Supervisors should be especially vigilant and make sure to monitor employee alcohol intake, restrict drinks and carefully observe employee behavior. An employer should also be vigilant during the holiday season and closely monitor employees who may turn to drugs and alcohol as a way to deal with depression, loneliness or other mental health issues.
4. Set Guidelines for Gift Giving
While the idea of providing employees with gifts or exchanging gifts with co-workers, clients, and third parties may be a way to demonstrate appreciation and good will, an employer must set forth clear parameters and guidelines regarding who employees may give gifts to and potentially how much they should cost. First off, gift giving should be entirely voluntary for religious, personal and/or financial reasons. Along those lines, it may be helpful to set a nominal limit ($15 to $20) for any gifts that may be given or received.
Prohibiting gifts between subordinates and managers is also a good idea as this practice may lead to claims of favoritism and unequal treatment or be interpreted as potentially harassing behavior. Further, employees should be cautioned against giving gifts that are overly expensive or too personal in nature (i.e., jewelry, perfume and lingerie) and stick with non-personal items (i.e., gift cards, picture frames, books). An employer should also warn employees against giving gifts of a religious or cultural nature as this may make others feel uncomfortable. Additionally, gifts containing alcohol may send the wrong message.
Group gifts such as chocolates, a cookie tin, or a fruit tray may be a better option the entire workplace can enjoy. When determining if a specific gift is appropriate, the employer should take the work environment as a whole into account.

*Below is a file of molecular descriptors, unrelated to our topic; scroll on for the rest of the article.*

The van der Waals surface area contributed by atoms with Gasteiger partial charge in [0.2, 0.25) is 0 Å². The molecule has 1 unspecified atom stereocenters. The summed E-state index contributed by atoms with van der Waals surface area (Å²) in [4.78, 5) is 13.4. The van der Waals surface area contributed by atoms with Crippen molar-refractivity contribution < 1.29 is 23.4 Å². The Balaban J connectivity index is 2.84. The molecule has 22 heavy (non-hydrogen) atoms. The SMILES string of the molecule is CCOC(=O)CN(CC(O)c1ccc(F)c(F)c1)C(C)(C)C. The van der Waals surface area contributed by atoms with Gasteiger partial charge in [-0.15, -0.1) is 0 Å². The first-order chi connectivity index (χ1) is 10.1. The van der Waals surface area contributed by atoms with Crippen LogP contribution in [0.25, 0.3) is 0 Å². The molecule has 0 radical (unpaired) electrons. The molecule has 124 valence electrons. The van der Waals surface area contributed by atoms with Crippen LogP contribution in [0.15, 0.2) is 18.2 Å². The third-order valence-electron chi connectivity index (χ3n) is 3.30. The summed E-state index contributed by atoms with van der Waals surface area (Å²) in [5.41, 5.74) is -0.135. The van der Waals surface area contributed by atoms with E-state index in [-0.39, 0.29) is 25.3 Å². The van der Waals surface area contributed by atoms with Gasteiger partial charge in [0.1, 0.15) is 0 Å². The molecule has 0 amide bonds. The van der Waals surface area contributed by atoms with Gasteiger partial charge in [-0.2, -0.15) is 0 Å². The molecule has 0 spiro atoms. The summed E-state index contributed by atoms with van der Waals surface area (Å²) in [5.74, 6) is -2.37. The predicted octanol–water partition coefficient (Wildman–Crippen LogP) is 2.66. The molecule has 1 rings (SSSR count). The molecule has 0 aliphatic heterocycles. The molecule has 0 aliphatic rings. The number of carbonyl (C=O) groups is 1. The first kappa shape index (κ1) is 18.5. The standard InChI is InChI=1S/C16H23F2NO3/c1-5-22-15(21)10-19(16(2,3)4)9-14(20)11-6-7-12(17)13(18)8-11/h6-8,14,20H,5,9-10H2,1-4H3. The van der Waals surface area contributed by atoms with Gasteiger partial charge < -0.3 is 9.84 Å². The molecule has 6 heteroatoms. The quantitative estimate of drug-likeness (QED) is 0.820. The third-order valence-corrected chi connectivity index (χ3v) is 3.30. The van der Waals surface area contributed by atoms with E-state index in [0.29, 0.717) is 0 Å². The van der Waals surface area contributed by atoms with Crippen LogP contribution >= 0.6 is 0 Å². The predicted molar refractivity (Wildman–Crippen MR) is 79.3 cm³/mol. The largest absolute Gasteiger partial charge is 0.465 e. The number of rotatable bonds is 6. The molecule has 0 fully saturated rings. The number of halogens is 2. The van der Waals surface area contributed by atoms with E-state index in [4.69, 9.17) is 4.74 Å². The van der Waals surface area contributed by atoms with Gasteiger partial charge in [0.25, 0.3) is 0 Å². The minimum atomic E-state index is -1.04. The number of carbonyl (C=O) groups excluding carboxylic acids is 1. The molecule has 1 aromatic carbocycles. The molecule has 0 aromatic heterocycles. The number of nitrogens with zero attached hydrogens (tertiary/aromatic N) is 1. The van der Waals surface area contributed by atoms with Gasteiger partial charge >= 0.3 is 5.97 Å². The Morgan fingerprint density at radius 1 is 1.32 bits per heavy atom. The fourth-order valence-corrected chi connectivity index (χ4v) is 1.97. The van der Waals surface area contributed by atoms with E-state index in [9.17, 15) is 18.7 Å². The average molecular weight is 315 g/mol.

Lastly, an employer should be particularly careful when giving gifts to employees since holiday gifts, bonuses and awards have important tax implications and are considered additional W-2 wages, subject to payroll and income taxes. However, certain non-cash gifts to employees of a de minimis value (i.e., turkeys, gift baskets, wine and entertainment tickets) may be treated as tax-free and do not need to be reported as taxable income.
5. Reduce Employee Stress
As the year comes to a close, it is critical to keep employees productive and engaged and ensure that workplace efficiency does not suffer, especially if there is a scramble to finish certain work by year end. Employers and supervisors should be keenly aware of employee stress levels and provide employees with the necessary support and resources they may need to get the job done and balance personal and professional obligations.
Supervisors should be on the lookout for signs of stress including fatigue, exhaustion, short tempers, and behavioral changes at work that may directly impact productivity and performance. An employer should consider implementing measures to relieve employee stress and improve morale including:
• Scheduling holiday parties during business hours to avoid cutting into family time;
• Providing holiday or end-of-the-year bonuses or gifts to employees to show appreciation;
• Permitting employees to work extra shifts to earn more money for holiday gifts;
• Letting employees telecommute or work flexible schedules or reduced hours;
• Running a clothing or food drive to help the less fortunate;
• Helping employees plan ahead and manage their workload;
• Making employee counseling available to help manage anxiety, depression and loneliness; and
• Promoting a healthy workplace and discouraging sick employees from coming to work.
How does your organization handle the holidays? Share your thoughts by leaving a comment below.